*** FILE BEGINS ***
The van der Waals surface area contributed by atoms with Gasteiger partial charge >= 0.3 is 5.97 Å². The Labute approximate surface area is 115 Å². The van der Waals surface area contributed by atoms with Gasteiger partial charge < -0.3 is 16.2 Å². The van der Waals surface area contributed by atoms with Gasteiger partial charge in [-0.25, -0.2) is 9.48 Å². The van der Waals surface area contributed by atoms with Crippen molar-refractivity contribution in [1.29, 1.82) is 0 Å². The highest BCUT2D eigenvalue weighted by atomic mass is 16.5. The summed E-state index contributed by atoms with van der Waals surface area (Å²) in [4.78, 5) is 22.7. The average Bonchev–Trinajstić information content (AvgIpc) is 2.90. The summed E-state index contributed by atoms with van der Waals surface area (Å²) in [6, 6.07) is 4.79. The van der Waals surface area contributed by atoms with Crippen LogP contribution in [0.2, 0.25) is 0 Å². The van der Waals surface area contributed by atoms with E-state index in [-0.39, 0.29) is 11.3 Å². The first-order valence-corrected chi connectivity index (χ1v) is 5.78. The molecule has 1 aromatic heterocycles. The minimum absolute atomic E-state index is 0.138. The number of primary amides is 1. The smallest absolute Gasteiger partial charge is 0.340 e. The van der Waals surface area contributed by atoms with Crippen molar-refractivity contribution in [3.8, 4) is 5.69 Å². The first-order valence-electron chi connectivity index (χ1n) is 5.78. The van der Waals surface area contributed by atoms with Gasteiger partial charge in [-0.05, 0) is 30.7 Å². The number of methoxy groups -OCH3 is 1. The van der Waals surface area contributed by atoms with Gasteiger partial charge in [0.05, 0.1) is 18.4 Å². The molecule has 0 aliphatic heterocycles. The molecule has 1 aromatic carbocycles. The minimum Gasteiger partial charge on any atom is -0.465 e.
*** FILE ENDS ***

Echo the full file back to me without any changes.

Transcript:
The van der Waals surface area contributed by atoms with Gasteiger partial charge >= 0.3 is 5.97 Å². The Labute approximate surface area is 115 Å². The van der Waals surface area contributed by atoms with Gasteiger partial charge < -0.3 is 16.2 Å². The van der Waals surface area contributed by atoms with Gasteiger partial charge in [-0.25, -0.2) is 9.48 Å². The van der Waals surface area contributed by atoms with Crippen molar-refractivity contribution in [1.29, 1.82) is 0 Å². The highest BCUT2D eigenvalue weighted by atomic mass is 16.5. The summed E-state index contributed by atoms with van der Waals surface area (Å²) in [4.78, 5) is 22.7. The average Bonchev–Trinajstić information content (AvgIpc) is 2.90. The summed E-state index contributed by atoms with van der Waals surface area (Å²) in [6, 6.07) is 4.79. The van der Waals surface area contributed by atoms with Crippen LogP contribution in [0.2, 0.25) is 0 Å². The van der Waals surface area contributed by atoms with E-state index in [-0.39, 0.29) is 11.3 Å². The first-order valence-corrected chi connectivity index (χ1v) is 5.78. The molecule has 1 aromatic heterocycles. The minimum absolute atomic E-state index is 0.138. The number of primary amides is 1. The smallest absolute Gasteiger partial charge is 0.340 e. The van der Waals surface area contributed by atoms with Crippen molar-refractivity contribution in [3.8, 4) is 5.69 Å². The first-order valence-electron chi connectivity index (χ1n) is 5.78. The van der Waals surface area contributed by atoms with Gasteiger partial charge in [-0.05, 0) is 30.7 Å². The number of methoxy groups -OCH3 is 1. The van der Waals surface area contributed by atoms with Gasteiger partial charge in [0.05, 0.1) is 18.4 Å². The molecule has 0 aliphatic heterocycles. The molecule has 1 aromatic carbocycles. The minimum Gasteiger partial charge on any atom is -0.465 e.